A fresh alternative in daily news featuring critical conversations, live reports from the field, and listener participation. The Takeaway provides a breadth and depth of world, national, and regional news coverage that is unprecedented in public media.
The Refugee Orchestra Project Will Perform This Memorial Day Weekend
Lidiya Yankovskaya is the conductor and artistic director of the Chicago Opera Theatre; one of the few women to hold that title at a major arts organization. She's also a former refugee. Raised in Russia, with summers in Ukraine, her family fled St. Petersburg in the post-Soviet Reconstruction era due to anti-semitism there and came to the United States. She founded the Refugee Orchestra Project in the wake of the Syrian conflict to raise awareness about the contributions refugees make.
This Memorial Day Weekend, the orchestra will play a special benefit concert in Boston to raise funds for Ukrainian refugees.The performance will feature all refugee soloists, performing music by refugee composers, with an orchestra made up primarily of refugee musicians or recent descendants of refugees. We speak with Yankovskaya and one of composer Milad Yousufi about the project.
Why is the U.S. Sending Troops Back Into Somalia?
The United States has a long history of military presence in Somalia dating back to the early 90s. More recently, as his time in office was ending, President Trump withdrew troops from the country. But last week, President Biden reversed that decision and announced that the U.S. would be sending 500 troops into the country in a security effort against Al-Shabab, an islamic insurgent group active in the country. Meanwhile, the country's struggles with unrest have been compounded by natural disasters and a food crises.
We speak with Omar Mahmood, senior analyst for Somalia for the International Crisis Group, to explore why the U.S. is going back to Somalia, and what it means for the country.
Voting, Primaries and Redistricting in the South
We take a look at the latest primary election results from this past week. We’re joined by Maya King, politics reporter for The New York Times, and Stephen Fowler, state and local politics reporter for Georgia Public Radio.
Remembering Those We Lost in Uvalde
19 children and two teachers were killed at Robb Elementary in Uvalde, Texas on Tuesday. Though their lives were all tragically cut short, all of them were loved by their families and friends in unique ways. We take a moment to remember the victims.
The Importance of Culturally Competent Mental Health Care
In the wake of the tragedies in Uvalde and Buffalo’s East Side, there is a need for mental health care for families, for survivors, and for the community as a whole. Yet tragedies like these also highlight inequities in mental health care access for communities of color, where the data shows that people of color are less likely to access mental health treatment than white folks.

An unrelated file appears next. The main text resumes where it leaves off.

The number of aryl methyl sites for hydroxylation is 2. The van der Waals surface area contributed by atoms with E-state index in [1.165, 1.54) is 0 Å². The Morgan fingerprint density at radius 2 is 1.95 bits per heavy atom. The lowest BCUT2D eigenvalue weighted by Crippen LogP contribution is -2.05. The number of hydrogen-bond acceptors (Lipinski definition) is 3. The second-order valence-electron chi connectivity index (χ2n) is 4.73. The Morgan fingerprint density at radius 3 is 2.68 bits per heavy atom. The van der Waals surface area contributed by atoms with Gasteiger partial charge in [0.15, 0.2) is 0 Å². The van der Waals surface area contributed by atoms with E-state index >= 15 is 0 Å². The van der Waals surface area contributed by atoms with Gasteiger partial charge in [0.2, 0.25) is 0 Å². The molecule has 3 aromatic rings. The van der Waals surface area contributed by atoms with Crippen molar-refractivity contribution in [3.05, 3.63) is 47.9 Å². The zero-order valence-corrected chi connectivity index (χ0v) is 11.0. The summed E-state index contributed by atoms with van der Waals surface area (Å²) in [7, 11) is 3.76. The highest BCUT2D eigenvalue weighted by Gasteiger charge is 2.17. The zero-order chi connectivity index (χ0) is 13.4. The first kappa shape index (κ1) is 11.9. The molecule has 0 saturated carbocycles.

To explore the importance of culturally competent mental healthcare and the need for expanded mental health care access in communities of color, we speak with Luis Zayas, dean of the School of Social Work at The University of Texas at Austin.
Gun Violence is a Public Health Crisis
In 2016, the American Medical Association declared that gun violence in the U.S. is a public health crisis. Not just the mass shootings which make national headlines, but the daily violence that constitute the overwhelming majority of gun deaths- suicide, intimate partner violence, murder, police killings and even accidental shootings. The ripple effects impacts all of us, even if we are not directly experiencing the violence ourselves.
It's compounding another national crisis, that of adolescent mental health. The CDC estimated that in 2020, the proportion of emergency room visits by adolescents seeking mental health care increased by 31 percent. But because of a lack of residential program beds, young patients are left to become “boarders” in emergency departments—kept in small, bare rooms or even in hospital hallways.
We speak with Dr. Megan Ranney, Academic Dean at the School of Public Health and a Professor of Emergency Medicine at Brown University, about how we got here and how a public health perspective on gun violence can help us find solutions.
Melissa Harris-Perry Keeps It Real
I first saw Ms. Perry at The New School in New York where she was a member of a panel with Chris Hayes, Eric Foner, and Katrina Vanden Heuvel. She keeps issues of dire importance to the vast underclass front and center, but she does it with panache, intelligence, and a great reserve of patience for a society that too often is dangerously indifferent to the majority of its members. Without people like her, determined, capable, honest reporters of the growing national crises we face each day we would be in a very sorrowful state indeed. Kudos to her, and her staff, for the good work they do to right ourselves for the common good.
Melissa Harris Perry!
An outstanding commentator and interviewer. So good to hear Melissa Harris Perry’s brilliant voice on NPR. Keep the diversity trend going.
Top Notch Interviewer
Melissa Harris-Perry has brought a huge breath of fresh air to NPR as well as to The Takeaway. Her gifts include the fact that she relies on her academic discipline to always be thoroughly prepared for her interviews. And then, in the most empathetic way I have ever heard on either radio or TV, she is able to connect with her guests and put them so completely at ease. This is especially true with guests who have to relate their own personal tragedies or traumas. Her ability to gently lead such guests to relate these difficult experiences without breaking down on the air
is singular within the broadcast media. This ability, in my estimation, makes a living legend within NPR, and is why I try to listen to her live broadcast everyday. Thank you, Melissa!